It’s back to school time and there’s plenty to do. It’s time to load up the shopping cart with notebooks, binders, mechanical pencils and other school materials on the supply list.
A quick visit to the kids’ doctor will get them up to date on their booster shots and check to make sure that they’re in top physical shape to take on the new year’s adventures and challenges, not to mention a sizeable amount of homework.
But what’s missing? The start of school is also time for your children’s 6-month dental care check-up, but too often it gets lost in the shuffle. You may have kids transitioning from elementary to middle school while the little ones are gearing up for “real school” beyond pre-school and kindergarten. With so much going on, the visit to the dentist gets put to the bottom of the to do list.
“A lot of times the dental check-up is overlooked by parents,” dentist Bryan Dunlap, D.D.S., told KARK-TV, the NBC affiliate in Little Rock, Ark. “But it’s really important to get that as a regular regimen for kids. When they’re regular with their check-ups, things go a whole lot easier with them.”
Beating the Cost
With the high cost of dentistry services, you may have another reason to put off dental visits. People often have no dental insurance because of the cost of premiums. Out-of-pocket expenses for dental work are also frequently prohibitive.
For people in that situation, a discount dental plan is the way to go. Many dentist procedures are available under such plans at reduced prices for both individuals and families.
Once the dental plan is in place, you can address their children’s oral health needs on the twice-a-year schedule that dentists recommend. In addition to routine exams for vision and hearing, dental check-ups are among the most important medical steps that parents can take to keep their children healthy. Preventive care may stop tooth decay or at least discover problems before they become serious.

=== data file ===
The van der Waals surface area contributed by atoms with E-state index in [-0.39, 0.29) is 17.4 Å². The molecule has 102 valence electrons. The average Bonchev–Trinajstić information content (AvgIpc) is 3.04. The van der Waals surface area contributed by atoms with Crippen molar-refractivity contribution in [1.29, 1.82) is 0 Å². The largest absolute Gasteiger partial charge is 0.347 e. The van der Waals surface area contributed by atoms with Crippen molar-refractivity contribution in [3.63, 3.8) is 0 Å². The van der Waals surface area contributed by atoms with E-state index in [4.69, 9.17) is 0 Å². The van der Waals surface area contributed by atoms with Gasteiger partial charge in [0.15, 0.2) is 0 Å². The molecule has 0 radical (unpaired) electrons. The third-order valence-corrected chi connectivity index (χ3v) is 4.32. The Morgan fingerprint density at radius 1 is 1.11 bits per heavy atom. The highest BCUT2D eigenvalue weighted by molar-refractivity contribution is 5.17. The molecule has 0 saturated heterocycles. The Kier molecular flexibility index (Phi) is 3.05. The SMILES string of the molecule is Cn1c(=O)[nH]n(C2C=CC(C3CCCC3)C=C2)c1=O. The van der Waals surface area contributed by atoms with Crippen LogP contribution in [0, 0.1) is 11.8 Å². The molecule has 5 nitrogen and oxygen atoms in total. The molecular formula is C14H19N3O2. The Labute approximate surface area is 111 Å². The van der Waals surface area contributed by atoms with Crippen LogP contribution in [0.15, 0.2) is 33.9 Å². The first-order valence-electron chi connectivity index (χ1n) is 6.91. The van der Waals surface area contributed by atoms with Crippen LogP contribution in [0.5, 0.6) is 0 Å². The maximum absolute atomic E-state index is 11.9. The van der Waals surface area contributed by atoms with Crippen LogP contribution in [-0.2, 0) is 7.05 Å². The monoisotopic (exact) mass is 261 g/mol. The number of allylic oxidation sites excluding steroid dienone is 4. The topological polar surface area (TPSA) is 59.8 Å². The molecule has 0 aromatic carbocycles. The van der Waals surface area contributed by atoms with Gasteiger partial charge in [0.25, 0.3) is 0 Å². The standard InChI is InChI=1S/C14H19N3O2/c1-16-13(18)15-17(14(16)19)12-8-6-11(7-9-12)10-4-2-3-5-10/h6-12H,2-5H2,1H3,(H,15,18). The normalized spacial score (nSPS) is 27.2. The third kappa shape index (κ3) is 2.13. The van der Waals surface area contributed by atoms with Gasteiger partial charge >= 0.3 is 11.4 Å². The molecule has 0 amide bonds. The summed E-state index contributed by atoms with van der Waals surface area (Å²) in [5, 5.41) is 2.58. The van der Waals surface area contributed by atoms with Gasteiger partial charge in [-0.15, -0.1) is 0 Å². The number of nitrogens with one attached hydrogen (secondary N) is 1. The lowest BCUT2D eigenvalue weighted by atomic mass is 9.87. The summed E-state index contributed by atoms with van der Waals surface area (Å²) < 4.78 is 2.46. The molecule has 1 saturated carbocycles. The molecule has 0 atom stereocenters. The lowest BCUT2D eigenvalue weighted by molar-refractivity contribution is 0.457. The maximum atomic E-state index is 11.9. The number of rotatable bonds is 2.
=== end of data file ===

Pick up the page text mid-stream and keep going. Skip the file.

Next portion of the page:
Keep Up Dental Care
When your child complains of tooth pain, that’s just the start of trouble. It’s best to have it looked at as soon as possible to avoid additional trauma. Discomfort from a cavity can make it difficult for children to eat, speak or keep their minds focused on their schoolwork and classroom activities.
In worst cast scenarios, kids may actually become depressed or fatigued by tooth pain and have to miss school days. Teachers may not recognize this as an issue related to dental health, so it’s important for parents to monitor their kids dental care and eating habits to forestall cavities.
Parents need to be especially vigilant about how much sugar their children are eating because it’s directly linked to tooth decay.
“Watch the sugar intake, particularly with kids who are decay prone. The sugary drinks, they’re the worst,” Dunlap told KARK.
Another issue is protecting your children’s teeth when they play sports or other play activities that may cause an injury. The American Dental Association advises parents to get children a mouth guard, which is available through their dentist or at local sporting goods stores. A custom mouth guard that’s fitted to your children at the dentist provides the best protection.
The benefits of regular dentist visits for children – and adults, too are many. Not only are their health needs met, but for kids, getting used to regular check-ups often will ease their apprehension about dental work. If they’re comfortable going to the dentist, they are likely to continue this habit as they get older and practice good dental care throughout their lives.
Did we miss any points that parents should be concerned with? Let us know in the comments below!